Fumic and Avancini raced home in a time of 4hr 25min 35sec over the 101km course to retain the overall lead and the yellow jersey.
Second over the line was Christoph Sauser and Jaroslav Kulhavy (Investec-Songo-Specialized), who crashed inside the final 5km, while third on the day went to Jochen Kaess and Markus Kauffmann (Centurion Vaude 1).
“That was very good, very very good. We had a great run. Our plan was to get to the front and stay there. That way we could control the pace,” Fumic said. “The plan worked very well for us today. Nino (Schurter) was pushing, Susi (Christophe Sauser) was pushing, but we were able to push harder.
"We were lucky with Jaro (Kulhavy) crashing, but that happens. It was hot out there, very hot, but we came out on top and are very pleased.”
Also happy with their day’s riding were the composed Investec-Songo-Specialized pair, with Kulhavy shrugging off the dust from the crash.
“The crash was unfortunate, but nothing serious," he said. "I'm very happy with our ride today, I feel it was a good performance. We are both enjoying the racing.”
Jennie Stenerhag and Esther Suss of the Meerendal CBC team sweated their way to a healthy overall lead and now have nearly a nine-minute advantage over Sabine Spitz and Robyn de Groot (Ascendis Health).
The Ascendis Health duo, who started the stage with a 39 second lead after winning the prologue, had a tough day with a mechanical giving their rivals an early advantage, and then just as they starting clawing their way back, Spitz fell down a crevice and cut her head badly.
The German former Olympic gold medallist arrived at the finish with blood on her face and went off to the medics for potential stitches to close the wound.
Mariske Strauss and Annie Last (Hansgrohe Cadence OMX Pro) finished third and are now 13 minutes off the lead, but the big tears were from Ariane Lüthi and Adelheid Morath (Spur), whose hopes of victory seem to have almost certainly disappeared.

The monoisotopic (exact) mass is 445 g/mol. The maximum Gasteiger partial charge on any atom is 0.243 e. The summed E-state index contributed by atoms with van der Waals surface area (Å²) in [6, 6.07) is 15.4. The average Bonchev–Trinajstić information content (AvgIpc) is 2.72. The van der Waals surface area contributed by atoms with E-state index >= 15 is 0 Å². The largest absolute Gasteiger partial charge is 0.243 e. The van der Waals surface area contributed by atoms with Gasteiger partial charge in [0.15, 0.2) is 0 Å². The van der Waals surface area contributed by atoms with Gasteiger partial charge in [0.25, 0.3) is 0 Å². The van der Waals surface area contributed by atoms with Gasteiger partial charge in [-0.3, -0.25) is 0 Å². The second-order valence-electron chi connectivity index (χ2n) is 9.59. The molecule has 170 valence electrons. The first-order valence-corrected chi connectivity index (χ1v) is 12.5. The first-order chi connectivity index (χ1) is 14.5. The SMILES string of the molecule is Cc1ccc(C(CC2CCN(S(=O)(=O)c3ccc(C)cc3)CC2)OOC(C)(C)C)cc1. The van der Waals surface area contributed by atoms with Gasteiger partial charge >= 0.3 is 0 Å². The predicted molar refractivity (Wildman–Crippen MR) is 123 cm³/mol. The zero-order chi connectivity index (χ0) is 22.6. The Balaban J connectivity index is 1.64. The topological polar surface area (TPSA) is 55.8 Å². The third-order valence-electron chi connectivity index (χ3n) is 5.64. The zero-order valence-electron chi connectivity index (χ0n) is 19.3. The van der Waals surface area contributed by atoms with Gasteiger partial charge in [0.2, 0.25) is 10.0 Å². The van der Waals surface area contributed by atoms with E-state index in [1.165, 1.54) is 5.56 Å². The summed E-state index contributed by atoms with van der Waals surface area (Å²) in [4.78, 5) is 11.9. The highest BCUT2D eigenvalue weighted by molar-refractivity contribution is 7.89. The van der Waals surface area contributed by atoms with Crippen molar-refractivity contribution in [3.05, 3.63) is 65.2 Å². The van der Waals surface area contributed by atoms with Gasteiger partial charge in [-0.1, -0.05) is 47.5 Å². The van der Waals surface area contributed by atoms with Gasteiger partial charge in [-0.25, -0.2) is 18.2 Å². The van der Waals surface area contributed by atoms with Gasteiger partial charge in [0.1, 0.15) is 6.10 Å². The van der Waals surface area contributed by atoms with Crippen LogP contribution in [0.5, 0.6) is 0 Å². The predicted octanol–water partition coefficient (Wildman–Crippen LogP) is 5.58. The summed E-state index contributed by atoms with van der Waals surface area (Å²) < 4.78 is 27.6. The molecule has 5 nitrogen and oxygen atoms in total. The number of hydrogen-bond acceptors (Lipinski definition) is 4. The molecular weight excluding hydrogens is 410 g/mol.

The pre-race favourites are a massive 23-minutes behind Stenerhag and Suss and after two disappointing days in the saddle do not look to be able to mount any sort of a challenge against the top teams.
Stenerhag, who last year was forced to withdraw from the race with an elevated heart-rate, was cautiously optimistic.
“I was in the same position last year at this point so I am not going to be taking anything for granted,” she said. “I did not know how far ahead we were but we were in front so we could take it a bit more carefully and not take any risks.”
Suss was relieved to have survived a tough stage in intense heat that reached into the high 30s.
“It was really a tough day," Suss said. "Early on it was windy and it was hard to fight against the winds. In the beginning, I was not so fine, I had a high heart rate but after the Hansgrohe Women's Hotspot my rate was much better and we were able to race.
“Tomorrow we will do what we can do and must go fast as we can but not overturn (crash). We must not take too many risks on the downhills. You can lose more in the downhills if you crash or whatever than you can make up by going quickly.”
Stage 2 of the Absa Cape Epic starts at Hermanus High School and finishes at Elandskloof in Greyton. The stage is 102km long and has 2350 metres of climbing.